The band’s third album was Twice As Sweet, and bassist Marie-Johnson choose to use the song’s original melody but write a new set of lyrics. In other words, her lyrics was not a translation of the original Japanese song, but most fans didn’t know or care. The new lyrics still reflected a level of sadness that made it exclusive to A Taste Of Honey, and it also changed the perception of the group since they had only been known for their big disco song. “Sukiyaki” showed audiences that they could be balladeers as well, and people believed in it, enough for them to take it to #1 on Billboards R&B Singles Chart and Adult Contemporary chart, and #3 on the Pop Singles chart.

For the single, Payne and Marie-Johnson wore kimonos, with Payne holding a sensu (fan) and both wearing geta (wooden slippers). It was very much a flashback to older times, and very much honored the song’s Japanese theme. For those of us who were young and becoming aware of girls and women, this shot was very sexy. Beautiful black women wearing something from Japanese culture? It was very much like the song itself, two worlds coming together to create something new. Payne learned how to play the koto and used it in the final recording (she would also play it during performances).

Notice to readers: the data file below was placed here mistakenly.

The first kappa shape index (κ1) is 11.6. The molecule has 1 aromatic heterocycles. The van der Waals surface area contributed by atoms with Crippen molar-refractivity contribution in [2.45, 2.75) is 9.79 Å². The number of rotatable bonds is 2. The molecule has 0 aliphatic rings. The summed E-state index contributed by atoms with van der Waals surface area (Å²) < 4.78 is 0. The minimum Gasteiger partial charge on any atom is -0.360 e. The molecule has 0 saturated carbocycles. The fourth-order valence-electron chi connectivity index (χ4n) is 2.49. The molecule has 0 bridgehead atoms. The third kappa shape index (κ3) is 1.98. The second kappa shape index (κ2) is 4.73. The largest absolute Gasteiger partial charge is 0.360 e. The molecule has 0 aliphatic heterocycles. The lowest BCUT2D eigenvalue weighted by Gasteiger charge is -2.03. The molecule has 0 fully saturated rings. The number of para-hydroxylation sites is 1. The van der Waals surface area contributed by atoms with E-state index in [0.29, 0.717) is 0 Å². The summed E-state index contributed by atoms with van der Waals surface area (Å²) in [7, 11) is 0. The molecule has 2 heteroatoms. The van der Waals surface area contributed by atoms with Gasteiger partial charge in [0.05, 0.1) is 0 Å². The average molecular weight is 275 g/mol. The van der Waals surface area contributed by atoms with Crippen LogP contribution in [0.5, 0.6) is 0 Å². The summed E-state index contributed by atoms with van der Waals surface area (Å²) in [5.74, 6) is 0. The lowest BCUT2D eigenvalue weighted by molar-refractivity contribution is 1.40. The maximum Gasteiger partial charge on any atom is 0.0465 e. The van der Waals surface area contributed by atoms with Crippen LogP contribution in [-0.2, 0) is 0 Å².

One of the lines in A Taste Of Honey’s version would be interpolated by rapper Slice Rick when he and Doug E. Fresh created “La-Di-Da-Di” in 1984. At a time when clearing publishing in rap songs were not an issue, the use of “Sukiyaki” was not listed on the original record, yet when the group, Doug E. Fresh, or Slick Rick would perform the song as solo artists, everyone in the crowd looked forward to singing the lines “it’s all because of you, I’m feeling sad and blue” along with them. “La-Di-Da-Di” has been sampled countless times over the years and has become a hip-hop standard. As the compact disc became the format of choice, there was a move to released the song on CD for the first time. But upon trying to clear the rights for the use of the “Sukiyaki” lines, Marie-Johnson denied permission, which is why for years, if you wanted to find the song on CD, every version had the “Sukiyaki” section removed. No one bothered to go to any existing multi-track for the song to simply mute Slick Rick’s vocal, so the final edit sounds sloopy. Fortunately, in the era of the MP3, one can simply hunt down for a vinyl rip of the song and listen to it as originally intended.

Nonetheless, “Sukiyaki” continues to have a life around the world, and when it is performed in English, you can thank Marie-Johnson for writing new lyrics to the original melody, and A Taste Of Honey to reviving it. By doing so, you can also thank Hachidai Nakamura for the music, Rokusuke Ei for the lyrical sorrow, and Kyu Sakamoto for being responsible for recording the first and only Japanese-language song to hit #1 on Billboard. Illegally, you can give props to Doug E. Fresh and Slick Rick as well. Ah hee ho ha ho hoo hee, I can’t be your loverrrrrrrrrrrr. Domo arigato.